3. Style your visualizations using different layouts, icons, colors and shapes.
  4. Save visualizations as diagrams or as images.
  5. Embed dashboards and charts in other applications.
  6. Access control and sharing of dashboards within teams.

Graphileon has both a personal edition (free to use) and an enterprise edition, the latter containing additional features.

14. Charts (Reporting Tool)

(Image credit — Adam Cowley, Neo4j)

Charts is a Neo4j labs project, built to directly generate charts from a Neo4j database. Charts can be installed from Neo4j Desktop or accessed from the browser at https://charts.graphapp.io. Using Cypher, you’re able to create tons of visualizations on the fly using Nivo, a data visualization library for React. It also comes with an awesome visual Neo4j query builder to help those new to Cypher write queries in a heartbeat.

Key features:

  1. Plot charts and organize them into dashboards.
  2. Save & load dashboards within Neo4j Desktop.
  3. Support for over 20 types of visualizations.
  4. Interactive Cypher query builder to write queries to populate your visualizations.

Check out this post for more about Charts.

15. NeoDash (Reporting Tool)

NeoDash is a graph-app/web app to build dashboards from Neo4j data in minutes. Directly connecting to Neo4j via Bolt, it populates reports from Cypher query results. Query results can be rendered as tables, graphs, bar charts, etc., and users can interactively select parameters for reports. Basic styling options are available by overriding query parameters.

Key features:

  1. A graph app & web application to build dashboards.
  2. Visualize query results as tables, graphs, bar charts with custom styling.
  3. Interactively select query parameters.
  4. Mix visualizations with Markdown text to create a ‘living document’ using your graph data.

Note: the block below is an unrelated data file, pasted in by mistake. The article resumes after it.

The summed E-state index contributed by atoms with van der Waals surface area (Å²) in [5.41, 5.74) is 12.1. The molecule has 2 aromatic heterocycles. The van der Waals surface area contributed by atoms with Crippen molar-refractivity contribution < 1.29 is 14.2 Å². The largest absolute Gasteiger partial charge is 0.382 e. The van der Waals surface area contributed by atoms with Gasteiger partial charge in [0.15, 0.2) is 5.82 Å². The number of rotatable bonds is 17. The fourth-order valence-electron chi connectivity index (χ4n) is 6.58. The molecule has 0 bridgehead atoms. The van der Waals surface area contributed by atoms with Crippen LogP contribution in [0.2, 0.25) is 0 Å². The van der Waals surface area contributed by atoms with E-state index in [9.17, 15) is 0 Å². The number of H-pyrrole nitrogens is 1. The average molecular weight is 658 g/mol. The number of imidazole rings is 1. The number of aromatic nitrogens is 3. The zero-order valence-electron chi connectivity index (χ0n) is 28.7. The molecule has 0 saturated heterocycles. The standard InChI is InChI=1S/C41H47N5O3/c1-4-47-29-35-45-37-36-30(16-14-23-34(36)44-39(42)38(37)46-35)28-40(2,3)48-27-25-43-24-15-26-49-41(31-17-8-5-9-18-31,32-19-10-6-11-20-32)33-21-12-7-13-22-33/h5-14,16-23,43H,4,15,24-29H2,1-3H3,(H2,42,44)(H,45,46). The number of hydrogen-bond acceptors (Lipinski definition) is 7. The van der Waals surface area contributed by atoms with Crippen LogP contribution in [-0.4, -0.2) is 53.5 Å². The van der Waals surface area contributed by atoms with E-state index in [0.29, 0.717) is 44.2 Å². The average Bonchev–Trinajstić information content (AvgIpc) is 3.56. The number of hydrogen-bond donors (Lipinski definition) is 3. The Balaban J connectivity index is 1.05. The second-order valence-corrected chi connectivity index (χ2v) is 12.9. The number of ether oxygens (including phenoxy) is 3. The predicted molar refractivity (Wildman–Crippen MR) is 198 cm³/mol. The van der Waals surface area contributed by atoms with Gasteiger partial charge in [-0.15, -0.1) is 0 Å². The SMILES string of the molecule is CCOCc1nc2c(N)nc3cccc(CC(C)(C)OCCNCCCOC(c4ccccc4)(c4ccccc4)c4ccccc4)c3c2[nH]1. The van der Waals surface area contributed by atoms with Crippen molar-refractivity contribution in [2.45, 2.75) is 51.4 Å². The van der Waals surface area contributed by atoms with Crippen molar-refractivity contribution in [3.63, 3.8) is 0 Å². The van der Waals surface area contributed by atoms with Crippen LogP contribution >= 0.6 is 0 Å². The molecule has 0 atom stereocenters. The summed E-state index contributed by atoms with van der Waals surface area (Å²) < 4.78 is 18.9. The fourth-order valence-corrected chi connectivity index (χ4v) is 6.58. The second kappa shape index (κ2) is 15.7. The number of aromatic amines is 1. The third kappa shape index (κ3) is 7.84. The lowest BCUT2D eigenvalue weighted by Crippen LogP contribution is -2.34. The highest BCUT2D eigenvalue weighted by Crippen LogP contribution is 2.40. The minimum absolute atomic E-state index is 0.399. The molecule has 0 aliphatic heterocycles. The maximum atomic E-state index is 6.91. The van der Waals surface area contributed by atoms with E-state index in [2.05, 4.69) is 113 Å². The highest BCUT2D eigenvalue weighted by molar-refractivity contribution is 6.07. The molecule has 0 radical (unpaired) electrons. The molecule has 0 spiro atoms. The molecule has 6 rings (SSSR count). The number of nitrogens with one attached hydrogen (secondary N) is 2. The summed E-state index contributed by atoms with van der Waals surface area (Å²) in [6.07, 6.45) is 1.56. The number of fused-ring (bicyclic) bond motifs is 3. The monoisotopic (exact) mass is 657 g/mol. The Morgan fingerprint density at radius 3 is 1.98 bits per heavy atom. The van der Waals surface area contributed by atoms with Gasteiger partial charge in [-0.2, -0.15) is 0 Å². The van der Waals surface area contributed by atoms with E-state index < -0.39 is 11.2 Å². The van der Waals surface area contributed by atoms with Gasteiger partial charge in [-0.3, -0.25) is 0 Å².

5. Load and save dashboards as JSON.

Further Reading

I highly recommend checking out the Neo4j blog for more data visualization stories. If you’re working with D3.js, you should check out some of the articles by Jan Zak. Last, I’d like to mention other interesting tools that didn’t make the list:

  • ReGraph — A performant graph visualization library for React.
  • G6 — another JS library for graph visualizations.
  • Graphlytic — a web app for collaborative graph exploration and analysis.
  • SemSpect — a different kind of visualization & exploration tool.

Wrapping Up

I hope this overview helped you get an idea of the current state of the graph visualization world. There’s a lot of amazing tools out there, and I suggest you give them a try — after all, that’s the best way to see if a tool works for you!

Only when you visualize your graph data, the real power of graphs is revealed: you’ll get insights that you’d never spot before.

15 Tools for Visualizing Your Neo4j Graph Database was originally published in Neo4j Developer Blog on Medium, where people are continuing the conversation by highlighting and responding to this story.